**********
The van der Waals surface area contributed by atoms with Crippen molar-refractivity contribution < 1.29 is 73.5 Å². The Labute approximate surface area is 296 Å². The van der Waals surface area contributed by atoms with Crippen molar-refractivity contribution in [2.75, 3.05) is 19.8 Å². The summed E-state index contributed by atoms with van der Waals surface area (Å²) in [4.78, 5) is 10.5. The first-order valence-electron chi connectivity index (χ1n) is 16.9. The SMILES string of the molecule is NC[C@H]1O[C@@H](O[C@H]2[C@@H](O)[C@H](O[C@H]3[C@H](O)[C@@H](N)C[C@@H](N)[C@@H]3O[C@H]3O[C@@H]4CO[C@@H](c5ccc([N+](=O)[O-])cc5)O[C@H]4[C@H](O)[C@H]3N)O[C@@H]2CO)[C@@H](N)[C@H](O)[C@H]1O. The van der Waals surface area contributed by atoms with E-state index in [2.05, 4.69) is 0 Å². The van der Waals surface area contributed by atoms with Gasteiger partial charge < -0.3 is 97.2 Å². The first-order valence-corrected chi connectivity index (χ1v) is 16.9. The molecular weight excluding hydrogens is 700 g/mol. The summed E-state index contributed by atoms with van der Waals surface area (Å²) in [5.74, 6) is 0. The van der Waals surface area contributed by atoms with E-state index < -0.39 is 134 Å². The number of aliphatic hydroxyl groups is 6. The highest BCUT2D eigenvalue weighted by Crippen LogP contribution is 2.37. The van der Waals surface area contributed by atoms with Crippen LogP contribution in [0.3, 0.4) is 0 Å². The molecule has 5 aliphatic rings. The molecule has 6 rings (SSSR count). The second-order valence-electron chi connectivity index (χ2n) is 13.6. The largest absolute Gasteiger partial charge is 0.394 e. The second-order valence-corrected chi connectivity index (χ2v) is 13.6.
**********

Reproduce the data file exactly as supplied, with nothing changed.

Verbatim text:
The van der Waals surface area contributed by atoms with Crippen molar-refractivity contribution < 1.29 is 73.5 Å². The Labute approximate surface area is 296 Å². The van der Waals surface area contributed by atoms with Crippen molar-refractivity contribution in [2.75, 3.05) is 19.8 Å². The summed E-state index contributed by atoms with van der Waals surface area (Å²) in [4.78, 5) is 10.5. The first-order valence-electron chi connectivity index (χ1n) is 16.9. The SMILES string of the molecule is NC[C@H]1O[C@@H](O[C@H]2[C@@H](O)[C@H](O[C@H]3[C@H](O)[C@@H](N)C[C@@H](N)[C@@H]3O[C@H]3O[C@@H]4CO[C@@H](c5ccc([N+](=O)[O-])cc5)O[C@H]4[C@H](O)[C@H]3N)O[C@@H]2CO)[C@@H](N)[C@H](O)[C@H]1O. The van der Waals surface area contributed by atoms with E-state index in [2.05, 4.69) is 0 Å². The van der Waals surface area contributed by atoms with Gasteiger partial charge < -0.3 is 97.2 Å². The first-order valence-corrected chi connectivity index (χ1v) is 16.9. The molecular weight excluding hydrogens is 700 g/mol. The summed E-state index contributed by atoms with van der Waals surface area (Å²) in [5.74, 6) is 0. The van der Waals surface area contributed by atoms with E-state index < -0.39 is 134 Å². The number of aliphatic hydroxyl groups is 6. The highest BCUT2D eigenvalue weighted by Crippen LogP contribution is 2.37. The van der Waals surface area contributed by atoms with Crippen LogP contribution in [0.3, 0.4) is 0 Å². The molecule has 5 aliphatic rings. The molecule has 6 rings (SSSR count). The second-order valence-electron chi connectivity index (χ2n) is 13.6. The largest absolute Gasteiger partial charge is 0.394 e. The second-order valence-corrected chi connectivity index (χ2v) is 13.6.